4) If you are in bed during the night and an earthquake occurs, simply roll off the bed. A safe void will exist around the bed. Hotels can achieve a much greater survival rate in earthquakes, simply by posting a sign on the back of the door of every room telling occupants to lie down on the floor, next to the bottom of the bed during an earthquake.

5) If an earthquake happens and you cannot easily escape by getting out the door or window, then lie down and curl up in the fetal position next to a sofa, or large chair.

6) Most everyone who gets under a doorway when buildings collapse is killed. How? If you stand under a doorway and the doorjamb falls forward or backward you will be crushed by the ceiling above. If the door jam falls sideways you will be cut in half by the doorway. In either case, you will be killed!

7) Never go to the stairs. The stairs have a different "moment of frequency" (they swing separately from the main part of the building). The stairs and remainder of the building continuously bump into each other until structural failure of the stairs takes place. The people who get on stairs before they fail are chopped up by the stair treads - horribly mutilated. Even if the building doesn't collapse, stay away from the stairs. The stairs are a likely part of the building to be damaged. Even if the stairs are not collapsed by the earthquake, they may collapse later when overloaded by fleeing people. They should always be checked for safety, even when the rest of the building is not damaged.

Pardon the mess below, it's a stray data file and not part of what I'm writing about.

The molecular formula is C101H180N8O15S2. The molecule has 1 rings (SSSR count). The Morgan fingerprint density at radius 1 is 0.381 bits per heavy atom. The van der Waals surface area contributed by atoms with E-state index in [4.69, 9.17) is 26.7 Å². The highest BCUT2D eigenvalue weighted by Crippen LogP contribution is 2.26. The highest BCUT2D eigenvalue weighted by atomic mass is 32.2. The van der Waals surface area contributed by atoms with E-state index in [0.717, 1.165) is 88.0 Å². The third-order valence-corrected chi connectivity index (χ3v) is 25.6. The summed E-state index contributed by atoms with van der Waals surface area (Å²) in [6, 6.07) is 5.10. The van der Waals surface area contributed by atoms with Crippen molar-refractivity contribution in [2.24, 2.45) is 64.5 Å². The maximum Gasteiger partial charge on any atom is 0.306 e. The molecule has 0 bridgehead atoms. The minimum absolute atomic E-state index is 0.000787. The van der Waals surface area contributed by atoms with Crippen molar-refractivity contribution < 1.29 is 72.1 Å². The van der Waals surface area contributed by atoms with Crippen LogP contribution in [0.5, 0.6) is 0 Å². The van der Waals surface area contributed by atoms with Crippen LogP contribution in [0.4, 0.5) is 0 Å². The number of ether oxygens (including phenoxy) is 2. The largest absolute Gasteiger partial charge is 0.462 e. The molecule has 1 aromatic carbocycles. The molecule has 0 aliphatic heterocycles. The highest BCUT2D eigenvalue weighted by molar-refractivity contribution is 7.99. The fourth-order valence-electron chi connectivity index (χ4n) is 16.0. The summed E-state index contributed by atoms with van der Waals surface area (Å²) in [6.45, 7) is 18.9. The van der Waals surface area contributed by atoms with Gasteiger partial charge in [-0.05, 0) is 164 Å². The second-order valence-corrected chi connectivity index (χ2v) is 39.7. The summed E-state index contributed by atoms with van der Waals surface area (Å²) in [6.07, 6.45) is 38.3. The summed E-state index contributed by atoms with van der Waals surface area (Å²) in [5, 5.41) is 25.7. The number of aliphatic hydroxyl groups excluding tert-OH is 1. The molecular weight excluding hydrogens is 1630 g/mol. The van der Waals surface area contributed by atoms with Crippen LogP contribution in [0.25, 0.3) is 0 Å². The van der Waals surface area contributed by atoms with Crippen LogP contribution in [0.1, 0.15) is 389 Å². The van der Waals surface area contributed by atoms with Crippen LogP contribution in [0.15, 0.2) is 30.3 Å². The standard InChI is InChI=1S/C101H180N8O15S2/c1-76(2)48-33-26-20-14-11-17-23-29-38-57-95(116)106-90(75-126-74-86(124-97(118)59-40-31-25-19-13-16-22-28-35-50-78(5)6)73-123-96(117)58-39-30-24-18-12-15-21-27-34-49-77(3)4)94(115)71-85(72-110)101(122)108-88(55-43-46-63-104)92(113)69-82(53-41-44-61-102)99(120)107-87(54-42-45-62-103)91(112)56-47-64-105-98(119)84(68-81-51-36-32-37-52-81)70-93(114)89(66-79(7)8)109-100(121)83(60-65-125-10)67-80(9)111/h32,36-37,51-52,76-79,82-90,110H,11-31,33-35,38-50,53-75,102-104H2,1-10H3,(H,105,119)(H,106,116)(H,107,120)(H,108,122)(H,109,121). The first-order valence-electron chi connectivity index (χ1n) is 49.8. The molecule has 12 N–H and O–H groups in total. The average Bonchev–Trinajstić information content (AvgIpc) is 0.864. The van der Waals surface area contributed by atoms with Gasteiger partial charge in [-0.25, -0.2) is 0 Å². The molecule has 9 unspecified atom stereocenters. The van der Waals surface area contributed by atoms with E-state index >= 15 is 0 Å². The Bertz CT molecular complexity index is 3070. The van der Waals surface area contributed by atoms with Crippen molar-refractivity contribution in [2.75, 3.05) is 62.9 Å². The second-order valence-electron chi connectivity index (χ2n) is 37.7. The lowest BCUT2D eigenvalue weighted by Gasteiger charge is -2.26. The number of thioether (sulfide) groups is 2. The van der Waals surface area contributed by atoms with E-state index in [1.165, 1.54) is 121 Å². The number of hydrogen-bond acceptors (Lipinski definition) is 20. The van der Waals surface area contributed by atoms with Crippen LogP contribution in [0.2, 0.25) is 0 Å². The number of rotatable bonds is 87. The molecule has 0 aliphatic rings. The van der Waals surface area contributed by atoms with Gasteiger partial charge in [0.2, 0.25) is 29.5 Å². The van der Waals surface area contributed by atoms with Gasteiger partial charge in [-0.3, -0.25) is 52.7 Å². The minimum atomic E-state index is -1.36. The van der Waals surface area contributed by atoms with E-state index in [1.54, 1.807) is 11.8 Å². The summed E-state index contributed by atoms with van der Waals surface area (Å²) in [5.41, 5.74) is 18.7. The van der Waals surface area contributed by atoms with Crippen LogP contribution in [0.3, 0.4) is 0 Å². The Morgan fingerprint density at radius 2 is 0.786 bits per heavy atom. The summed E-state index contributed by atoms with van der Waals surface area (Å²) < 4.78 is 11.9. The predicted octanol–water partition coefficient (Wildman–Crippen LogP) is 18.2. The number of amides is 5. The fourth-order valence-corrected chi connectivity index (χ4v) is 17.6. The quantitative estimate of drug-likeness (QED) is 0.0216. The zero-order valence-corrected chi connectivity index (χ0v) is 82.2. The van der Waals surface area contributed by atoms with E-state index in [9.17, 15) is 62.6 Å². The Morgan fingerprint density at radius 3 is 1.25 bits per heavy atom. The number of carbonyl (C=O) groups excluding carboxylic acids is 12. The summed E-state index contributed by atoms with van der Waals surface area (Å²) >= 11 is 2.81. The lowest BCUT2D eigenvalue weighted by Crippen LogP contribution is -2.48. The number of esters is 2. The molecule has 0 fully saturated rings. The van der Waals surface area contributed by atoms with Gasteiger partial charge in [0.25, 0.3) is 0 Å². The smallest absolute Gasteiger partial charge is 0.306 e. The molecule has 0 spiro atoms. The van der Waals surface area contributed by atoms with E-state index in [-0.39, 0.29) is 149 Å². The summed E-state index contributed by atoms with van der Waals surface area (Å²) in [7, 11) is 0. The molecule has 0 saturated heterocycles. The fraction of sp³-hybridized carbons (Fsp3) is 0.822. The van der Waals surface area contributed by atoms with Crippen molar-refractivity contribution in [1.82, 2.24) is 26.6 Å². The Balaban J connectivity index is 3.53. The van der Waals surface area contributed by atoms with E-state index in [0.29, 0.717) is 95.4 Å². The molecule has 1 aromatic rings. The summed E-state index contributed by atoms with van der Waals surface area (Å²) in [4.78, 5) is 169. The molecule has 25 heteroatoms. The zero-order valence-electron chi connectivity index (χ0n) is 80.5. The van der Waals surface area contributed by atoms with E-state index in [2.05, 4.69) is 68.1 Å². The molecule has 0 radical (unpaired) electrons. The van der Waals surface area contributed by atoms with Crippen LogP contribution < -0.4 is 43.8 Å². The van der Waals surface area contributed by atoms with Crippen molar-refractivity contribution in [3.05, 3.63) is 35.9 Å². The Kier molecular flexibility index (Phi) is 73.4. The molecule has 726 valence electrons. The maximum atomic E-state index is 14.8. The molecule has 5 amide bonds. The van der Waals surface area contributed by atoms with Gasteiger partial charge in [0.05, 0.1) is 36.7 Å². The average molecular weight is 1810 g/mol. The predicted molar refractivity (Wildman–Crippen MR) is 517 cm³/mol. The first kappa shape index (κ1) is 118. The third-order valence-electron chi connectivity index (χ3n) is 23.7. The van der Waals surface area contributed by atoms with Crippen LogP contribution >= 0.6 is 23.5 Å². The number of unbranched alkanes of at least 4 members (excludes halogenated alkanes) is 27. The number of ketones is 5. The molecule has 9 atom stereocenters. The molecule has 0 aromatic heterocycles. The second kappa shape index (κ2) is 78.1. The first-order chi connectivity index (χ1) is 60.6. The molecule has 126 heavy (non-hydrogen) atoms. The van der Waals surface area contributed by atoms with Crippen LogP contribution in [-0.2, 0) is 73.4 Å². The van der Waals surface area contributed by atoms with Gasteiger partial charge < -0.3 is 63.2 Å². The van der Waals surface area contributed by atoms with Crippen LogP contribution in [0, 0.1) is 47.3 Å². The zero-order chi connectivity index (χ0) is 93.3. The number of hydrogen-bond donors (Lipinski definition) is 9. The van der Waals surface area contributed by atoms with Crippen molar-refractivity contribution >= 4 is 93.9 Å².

8) Get near the Outer Walls of Buildings or Outside Of Them If Possible – It is much better to be near the outside of the building rather than the interior. The farther inside you are from the outside perimeter of the building the greater the probability that your escape route will be blocked.

9) People inside of their vehicles are crushed when the road above falls in an earthquake and crushes their vehicles; which is exactly what happened with the slabs between the decks of the Nimitz Freeway. The victims of the San Francisco earthquake all stayed inside of their vehicles. They were all killed. They could have easily survived by getting out and sitting or lying next to their vehicles. Everyone killed would have survived if they had been able to get out of their cars and sit or lie next to them. All the crushed cars had voids 3 feet high next to them, except for the cars that had columns fall directly across them.

10) I discovered, while crawling inside of collapsed newspaper offices and other offices with a lot of paper, that paper does not compact. Large voids are found surrounding stacks of paper.